4.) Accept me for who I am, not for who you want me to be. How many of us parents fail at this one every day of our children’s lives? And how many relationships have been broken beyond repair because of it? It is so hard growing up trying to be one’s true self, but always, in the back of one’s mind, having to adjust because we desperately want approval from our parents. Believe me, this does not stop despite age. My breaking away began the day I told my parents I was getting divorced and they would not be able to talk me out of it. At that time I was 49 years old. From then on, I have lived my life, the way I want, without worrying about whether they or anyone else approves of it. You see, no one, but me has lived through what I have. No one, but me, has experienced the stuff I have, grown in ways I never imagined and learned the things I have. No one, but me, has been me so how could they know who I am or what I have gone through or what I have felt? They don’t…at least 100%. They only know by the things I wish to reveal or the moments I wish to share. And because no one has walked in my shoes, I can’t claim to have walked in my kids shoes either. So, I have made the choice to accept my boys as they are, not who I want them to be. You see, it’s not up to me. My opinions, my thoughts, don’t matter and shouldn’t matter. What matters is accepting them, wherever they are in life and whomever they are. That is true love, in its most unconditional form.

5.) Finally…To apologize, to forgive and to move on. Unfortunately, since the last 10 years or so of my marriage was not one made of fairy tales, my boys not only witnessed a relationship falling apart but also were often on the other side of my anger, my frustration and my bad mothering. For that I have many regrets. One of which, I would have had the courage to leave my marriage sooner so my boys would have had an earlier chance of growing up in a more stable, peaceful environment. Yet, today, after countless apologies, on my part, they both have forgiven me. I am not sure why, because I don’t deserve it after the ways I treated them. But they have told me they understand. Looking back, I realize, the turmoil was so great I did not know where to turn to get away from it. I knew I needed to leave, but I was not going without my boys and until I faced my fear of financial security, I was not going to leave. And when I left, or actually when I kicked my ex out, was the day I made the choice to change not only myself, but also the environment in which my sons had been raised. I knew I could never get back the dark days they endured but maybe I could give them a future of hope, light, peace and love of which they deserved. Today, I am still on the journey to repair, mend and be the me I was meant to be. And my sons, because they were able to forgive and move on, continue to love me as I grow. And I continue to love them as they forge the paths of their lives.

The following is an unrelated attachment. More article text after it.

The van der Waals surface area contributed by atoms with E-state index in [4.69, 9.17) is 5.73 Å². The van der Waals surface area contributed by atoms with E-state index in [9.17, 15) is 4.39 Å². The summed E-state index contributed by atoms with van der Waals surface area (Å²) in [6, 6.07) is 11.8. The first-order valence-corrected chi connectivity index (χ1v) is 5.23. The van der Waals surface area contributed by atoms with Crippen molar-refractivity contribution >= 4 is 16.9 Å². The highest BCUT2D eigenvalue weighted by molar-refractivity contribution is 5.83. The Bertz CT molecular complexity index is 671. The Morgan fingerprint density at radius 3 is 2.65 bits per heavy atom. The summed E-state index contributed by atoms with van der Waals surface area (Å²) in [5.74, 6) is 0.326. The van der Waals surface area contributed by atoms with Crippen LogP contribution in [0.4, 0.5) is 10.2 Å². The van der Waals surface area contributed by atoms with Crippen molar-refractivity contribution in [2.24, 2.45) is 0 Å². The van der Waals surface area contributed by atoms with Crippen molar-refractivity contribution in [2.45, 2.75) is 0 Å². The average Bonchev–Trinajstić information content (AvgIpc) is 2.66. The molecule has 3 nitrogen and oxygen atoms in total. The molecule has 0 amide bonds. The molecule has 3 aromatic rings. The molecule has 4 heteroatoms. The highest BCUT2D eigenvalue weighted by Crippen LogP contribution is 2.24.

Thank you both for making me the mom I am today. All of us have changed, grown and are becoming the people we were born to be. And all of us have learned to love a bit harder, laugh a bit longer and hug a bit tighter.

Love you both
Always and in all ways,
Mom or aka woman-as my youngest likes to refer to me 😉